The only thing CCP’s done lately that’s even come close to the level of personal engagement that went on then has been the death of Empress Jamyl. Jamyl showed up at live events where the Amarr Empress should show up. She talked to players. She recognized groups for their loyalty and devotion. As a result, people got attached. They got invested. When CCP killed her, people were jolted and upset. They were unsettled. Yes, the drifter attack resulted in a player tournament. But most of the players ignored the invasion of the Amarr Empire by an unstoppable alien menace with superweapons. That ‘event’, the Drifter incursions, saw maybe 50–100 people doing anything with it. 30 players, maybe, actually got involved to any significant degree.

Why? Automated system. As an automated system, it becomes all about time/effort vs tangible reward—loot drops. And there just wasn’t shit coming from the Drifters. That lackluster presentation could have been prevented with a larger Live Events team. Even just 2 people for each Empire would give CCP a stronger position. The entire team would plot out what the larger arcs would be for the game. Then each pair could dig in deep to produce the details to bring those stories to life in their faction. That would mean more than doubling the current size of the team. At least one person for each Empire should have the lore/story/events as their primary focus, as well. As it is, the events team is trying hard, but they’re stretched too thin to be able to do much without relying on the automated content.

Had there been more direct involvement from a larger event team, more could have been done. CCP live actors could have run the Imperial Navy fleets. They could have called for help from capsuleers over the incursion channel. Even just freaking talking to people in local would have helped. With that little feedback and interaction, the RPers would’ve embraced the Defense of the Throne Worlds even more . They would have had more of a sense of contributing—a sense of agency. That’s what CCP actually did in the build-up to the assassination of the Empress. For that, the faction-oriented players bought in. That even included nullsec faction groups like CVA. It’s the difference between going out and running a few ratting sites, and playing Mass Effect. More than that, though, it would have given the players a sense of being appreciated.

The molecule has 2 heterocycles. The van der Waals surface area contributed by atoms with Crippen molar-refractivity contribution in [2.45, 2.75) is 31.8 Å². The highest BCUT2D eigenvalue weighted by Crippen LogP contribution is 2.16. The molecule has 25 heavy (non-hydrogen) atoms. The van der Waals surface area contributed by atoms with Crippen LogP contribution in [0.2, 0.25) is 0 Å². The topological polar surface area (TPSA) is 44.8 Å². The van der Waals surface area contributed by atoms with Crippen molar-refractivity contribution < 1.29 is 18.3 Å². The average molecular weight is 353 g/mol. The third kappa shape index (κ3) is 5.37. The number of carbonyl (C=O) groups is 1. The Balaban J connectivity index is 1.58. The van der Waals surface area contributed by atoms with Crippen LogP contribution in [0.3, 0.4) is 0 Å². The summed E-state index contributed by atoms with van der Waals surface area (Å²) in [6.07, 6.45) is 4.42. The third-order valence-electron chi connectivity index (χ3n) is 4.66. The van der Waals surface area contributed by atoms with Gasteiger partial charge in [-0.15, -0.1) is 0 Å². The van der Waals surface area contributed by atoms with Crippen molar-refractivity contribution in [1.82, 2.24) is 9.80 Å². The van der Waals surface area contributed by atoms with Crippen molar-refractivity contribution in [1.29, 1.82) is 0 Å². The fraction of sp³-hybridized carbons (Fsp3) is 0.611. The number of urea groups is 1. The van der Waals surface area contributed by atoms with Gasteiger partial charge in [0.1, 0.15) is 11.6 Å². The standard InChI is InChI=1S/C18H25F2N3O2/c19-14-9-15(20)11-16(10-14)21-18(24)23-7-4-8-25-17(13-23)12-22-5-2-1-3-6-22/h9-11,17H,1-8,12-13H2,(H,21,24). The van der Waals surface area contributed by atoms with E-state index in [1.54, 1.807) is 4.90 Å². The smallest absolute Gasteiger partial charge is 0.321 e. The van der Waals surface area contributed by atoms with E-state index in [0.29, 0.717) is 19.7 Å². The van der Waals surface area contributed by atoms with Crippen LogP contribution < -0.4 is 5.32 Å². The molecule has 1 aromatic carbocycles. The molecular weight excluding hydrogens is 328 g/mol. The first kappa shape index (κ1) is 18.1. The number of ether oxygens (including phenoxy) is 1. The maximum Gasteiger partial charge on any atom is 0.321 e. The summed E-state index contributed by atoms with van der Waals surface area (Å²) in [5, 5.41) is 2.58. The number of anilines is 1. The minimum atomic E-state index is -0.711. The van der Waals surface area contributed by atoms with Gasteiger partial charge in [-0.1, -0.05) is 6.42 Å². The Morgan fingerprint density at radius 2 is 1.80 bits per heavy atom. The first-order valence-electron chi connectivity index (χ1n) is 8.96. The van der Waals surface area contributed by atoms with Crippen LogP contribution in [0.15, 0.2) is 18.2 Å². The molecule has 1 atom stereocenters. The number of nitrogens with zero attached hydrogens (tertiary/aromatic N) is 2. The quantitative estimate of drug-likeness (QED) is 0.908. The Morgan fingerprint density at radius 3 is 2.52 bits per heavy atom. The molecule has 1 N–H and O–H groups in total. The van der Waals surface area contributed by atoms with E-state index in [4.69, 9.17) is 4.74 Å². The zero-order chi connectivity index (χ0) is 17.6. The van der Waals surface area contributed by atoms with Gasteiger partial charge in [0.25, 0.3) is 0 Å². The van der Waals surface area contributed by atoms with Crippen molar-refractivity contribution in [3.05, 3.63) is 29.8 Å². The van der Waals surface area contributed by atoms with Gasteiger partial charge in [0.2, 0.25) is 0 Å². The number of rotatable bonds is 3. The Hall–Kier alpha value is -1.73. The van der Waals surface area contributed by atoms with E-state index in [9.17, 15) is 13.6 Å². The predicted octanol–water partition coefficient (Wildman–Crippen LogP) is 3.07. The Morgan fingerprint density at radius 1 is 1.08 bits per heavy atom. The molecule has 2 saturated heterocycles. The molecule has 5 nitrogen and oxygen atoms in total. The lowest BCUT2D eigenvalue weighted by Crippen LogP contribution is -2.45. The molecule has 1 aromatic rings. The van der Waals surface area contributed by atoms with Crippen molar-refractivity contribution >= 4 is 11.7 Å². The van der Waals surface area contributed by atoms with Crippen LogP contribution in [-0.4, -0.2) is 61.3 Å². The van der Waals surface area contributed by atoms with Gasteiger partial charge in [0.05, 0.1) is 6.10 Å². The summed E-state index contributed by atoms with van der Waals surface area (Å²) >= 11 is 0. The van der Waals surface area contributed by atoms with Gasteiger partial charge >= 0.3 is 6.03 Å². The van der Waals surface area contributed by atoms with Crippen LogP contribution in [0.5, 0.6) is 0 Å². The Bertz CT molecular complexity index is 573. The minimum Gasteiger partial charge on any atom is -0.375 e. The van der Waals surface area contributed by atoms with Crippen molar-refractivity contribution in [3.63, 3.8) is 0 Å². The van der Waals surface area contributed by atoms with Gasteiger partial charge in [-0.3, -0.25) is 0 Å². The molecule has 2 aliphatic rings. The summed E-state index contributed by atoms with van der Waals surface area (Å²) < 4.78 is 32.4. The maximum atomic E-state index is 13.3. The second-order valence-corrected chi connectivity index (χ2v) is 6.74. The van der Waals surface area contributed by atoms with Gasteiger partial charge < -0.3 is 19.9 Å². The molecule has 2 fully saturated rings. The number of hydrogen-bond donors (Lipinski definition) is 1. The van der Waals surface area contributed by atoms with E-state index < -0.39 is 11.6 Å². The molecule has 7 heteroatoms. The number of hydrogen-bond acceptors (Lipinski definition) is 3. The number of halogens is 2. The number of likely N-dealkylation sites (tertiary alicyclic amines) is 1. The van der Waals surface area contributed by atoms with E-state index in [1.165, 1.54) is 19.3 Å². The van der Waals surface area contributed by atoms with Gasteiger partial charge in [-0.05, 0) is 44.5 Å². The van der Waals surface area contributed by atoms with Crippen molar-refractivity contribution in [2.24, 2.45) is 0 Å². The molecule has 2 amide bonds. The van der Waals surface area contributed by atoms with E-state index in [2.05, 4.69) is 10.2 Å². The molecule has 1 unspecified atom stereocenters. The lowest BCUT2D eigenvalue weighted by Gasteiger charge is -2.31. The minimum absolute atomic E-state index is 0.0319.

With an active, engaging event, players feel like they were part of the story. They’re not an afterthought, not observers. They’re not just ‘playing a game’. They’re doing things. They’re shaping the game, as sure as the blocs shape the game out in null. Those players tell their friends about the cool stuff the devs are doing. They talk about how a game that feels alive. They don’t talk about a game that feels like nobody bothers, where the devs used to do awesome stuff, but now? Except for a handful of people, nah, they just don’t care.

Which of those games do you want to play?

UPDATE: The original text of this article listed the Lazamo in 4-EP, not 3WE-KY, cuz the author missed the damned fight until like the 4th reinforcement fleet. Fortunately, someone else demonstrated that they do, indeed, Remember the Lazamo, and the text has been corrected.

(Author’s Note: This article grew out of a couple of comments on the Purity of the Throne article. This is why I don’t turn those long comments into short articles, Alizabeth. They just get longer.)